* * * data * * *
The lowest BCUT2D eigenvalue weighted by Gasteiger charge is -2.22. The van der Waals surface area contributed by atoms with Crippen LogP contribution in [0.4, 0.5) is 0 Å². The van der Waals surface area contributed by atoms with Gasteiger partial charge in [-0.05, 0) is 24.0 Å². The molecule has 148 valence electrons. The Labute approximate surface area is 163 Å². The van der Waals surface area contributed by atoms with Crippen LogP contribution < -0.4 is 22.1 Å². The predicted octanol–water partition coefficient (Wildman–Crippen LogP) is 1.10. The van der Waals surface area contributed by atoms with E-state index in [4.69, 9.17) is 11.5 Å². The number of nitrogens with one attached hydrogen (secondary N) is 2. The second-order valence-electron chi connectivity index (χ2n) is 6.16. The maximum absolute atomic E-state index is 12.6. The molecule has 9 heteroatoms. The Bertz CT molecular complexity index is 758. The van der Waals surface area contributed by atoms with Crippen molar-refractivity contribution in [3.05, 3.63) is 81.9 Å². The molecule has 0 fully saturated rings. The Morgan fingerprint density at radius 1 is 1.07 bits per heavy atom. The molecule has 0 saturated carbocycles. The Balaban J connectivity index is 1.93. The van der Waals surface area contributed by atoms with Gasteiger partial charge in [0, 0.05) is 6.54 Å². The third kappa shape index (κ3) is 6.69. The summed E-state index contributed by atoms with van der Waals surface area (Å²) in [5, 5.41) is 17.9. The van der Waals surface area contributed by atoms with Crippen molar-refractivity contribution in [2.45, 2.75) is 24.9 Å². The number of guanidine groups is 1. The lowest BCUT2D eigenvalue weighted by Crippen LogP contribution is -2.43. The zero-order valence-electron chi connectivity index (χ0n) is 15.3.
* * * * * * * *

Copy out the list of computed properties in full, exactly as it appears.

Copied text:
The lowest BCUT2D eigenvalue weighted by Gasteiger charge is -2.22. The van der Waals surface area contributed by atoms with Crippen LogP contribution in [0.4, 0.5) is 0 Å². The van der Waals surface area contributed by atoms with Gasteiger partial charge in [-0.05, 0) is 24.0 Å². The molecule has 148 valence electrons. The Labute approximate surface area is 163 Å². The van der Waals surface area contributed by atoms with Crippen LogP contribution < -0.4 is 22.1 Å². The predicted octanol–water partition coefficient (Wildman–Crippen LogP) is 1.10. The van der Waals surface area contributed by atoms with E-state index in [4.69, 9.17) is 11.5 Å². The number of nitrogens with one attached hydrogen (secondary N) is 2. The second-order valence-electron chi connectivity index (χ2n) is 6.16. The maximum absolute atomic E-state index is 12.6. The molecule has 9 heteroatoms. The Bertz CT molecular complexity index is 758. The van der Waals surface area contributed by atoms with Crippen molar-refractivity contribution in [3.05, 3.63) is 81.9 Å². The molecule has 0 fully saturated rings. The Morgan fingerprint density at radius 1 is 1.07 bits per heavy atom. The molecule has 0 saturated carbocycles. The Balaban J connectivity index is 1.93. The van der Waals surface area contributed by atoms with Gasteiger partial charge in [0, 0.05) is 6.54 Å². The third kappa shape index (κ3) is 6.69. The summed E-state index contributed by atoms with van der Waals surface area (Å²) in [5, 5.41) is 17.9. The van der Waals surface area contributed by atoms with Crippen molar-refractivity contribution in [2.45, 2.75) is 24.9 Å². The number of guanidine groups is 1. The lowest BCUT2D eigenvalue weighted by Crippen LogP contribution is -2.43. The zero-order valence-electron chi connectivity index (χ0n) is 15.3.